Thursday, December 02, 2010

best of 2010: nonfiction

And now it's time for the best nonfiction books of 2010, at least in my humble opinion. A few notes first:

  • Not all of these were first published in 2010, but that's when I read them.
  • Aside from the first title listed, these are not necessarily in preferential order.
  • As always, your mileage may vary.

NOTE: On December 9th, I changed number 2 from The New York Regional Mormon Singles Halloween Dance by Elna Baker.

1. Everything Is Going to Be Great by Rachel Shukert: After graduating from NYU, the author had an opportunity to visit Europe and perform in a play directed by a famous theater director. She knew upfront that she wouldn't get paid and that she'd have to play a man AND wear a "poop hat", but she didn't want to miss the opportunity. When she told her mom she wanted to go to Europe to find herself, her mother's tart reply was "We've already sent you to Europe twice. If you didn't find yourself then, you're probably not there." But she blithely went anyway, and found herself dealing with everything from the shock of seeing her first uncircumcised penis (she describes the end of a foreskin as looking like "a wrinkly Cheerio, or a hemorrhoid cushion for a dollhouse") to buying a stolen bicycle from a junkie in Amsterdam and suffering karmic consequences almost immediately. I couldn't read this in public because it made me laugh out loud constantly, but there are also a few heartbreaking moments.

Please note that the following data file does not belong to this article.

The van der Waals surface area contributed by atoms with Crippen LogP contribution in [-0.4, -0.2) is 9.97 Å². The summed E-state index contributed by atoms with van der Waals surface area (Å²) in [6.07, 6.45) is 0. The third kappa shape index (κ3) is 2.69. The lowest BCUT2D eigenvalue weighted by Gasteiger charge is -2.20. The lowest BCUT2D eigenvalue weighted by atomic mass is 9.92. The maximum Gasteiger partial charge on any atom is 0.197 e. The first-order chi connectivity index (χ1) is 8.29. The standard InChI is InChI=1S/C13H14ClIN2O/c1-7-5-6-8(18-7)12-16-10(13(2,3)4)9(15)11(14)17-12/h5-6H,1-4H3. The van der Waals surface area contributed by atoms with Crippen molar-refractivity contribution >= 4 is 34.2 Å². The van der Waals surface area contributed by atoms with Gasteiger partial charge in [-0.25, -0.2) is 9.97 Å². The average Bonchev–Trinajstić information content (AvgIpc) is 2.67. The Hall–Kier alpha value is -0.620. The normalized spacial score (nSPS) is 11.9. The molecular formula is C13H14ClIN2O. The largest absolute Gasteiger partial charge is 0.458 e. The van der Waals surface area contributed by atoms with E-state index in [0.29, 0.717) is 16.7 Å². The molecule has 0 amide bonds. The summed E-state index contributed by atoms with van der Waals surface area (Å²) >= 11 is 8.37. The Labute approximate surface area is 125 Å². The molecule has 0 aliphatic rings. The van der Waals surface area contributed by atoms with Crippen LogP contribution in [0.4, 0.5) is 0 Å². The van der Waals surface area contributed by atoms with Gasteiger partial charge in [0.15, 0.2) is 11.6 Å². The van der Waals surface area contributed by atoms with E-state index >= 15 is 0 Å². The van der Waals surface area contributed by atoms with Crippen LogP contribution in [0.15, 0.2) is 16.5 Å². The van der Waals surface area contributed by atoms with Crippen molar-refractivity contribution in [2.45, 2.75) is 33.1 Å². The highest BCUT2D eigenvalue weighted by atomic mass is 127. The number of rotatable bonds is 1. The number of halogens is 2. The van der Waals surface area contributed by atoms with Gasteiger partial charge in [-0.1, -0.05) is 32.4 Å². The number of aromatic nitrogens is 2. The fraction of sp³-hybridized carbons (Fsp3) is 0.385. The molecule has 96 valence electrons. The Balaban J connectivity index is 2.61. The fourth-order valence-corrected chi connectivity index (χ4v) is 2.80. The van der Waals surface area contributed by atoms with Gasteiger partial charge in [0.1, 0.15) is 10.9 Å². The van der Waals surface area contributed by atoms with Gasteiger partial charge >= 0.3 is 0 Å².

2. You Don't Look Like Anyone I Know by Heather Sellers: The author grew up with a paranoid schizophrenic mother and an alcoholic father, so when she got older, she wondered if she might have mental issues of her own. This fear was only compounded when she developed a rare condition called prosopagnosia, which means that she can't recognize faces, even when they belong to someone she knows, like her boyfriend or a coworker. A terrific book, refreshingly devoid of self-pity, and well worth a read.

3. Showgirls, Teen Wolves, and Astro Zombies: A Film Critic's Year-Long Quest to Find the Worst Movie Ever Made by Michael Adams: Make sure to have several empty slots in your Netflix queue before reading this hysterical book, because I guarantee you'll find at least a dozen howlers listed that you'll want to watch immediately.

4. The Immortal Life of Henrietta Lacks by Rebecca Skloot: The powerful true story of the woman whose cells (called HeLa) survive to this day. She died of cervical cancer in the fifties, and doctors took cells from her body without her family's permission. The cells have been used for everything from developing the polio vaccine to testing the effects of outer space and atom bombs. Medical companies have made tons of money off her cells, but her family can't even afford health insurance. A troubling and brilliant book that raises some very important questions about ethics, race, and science.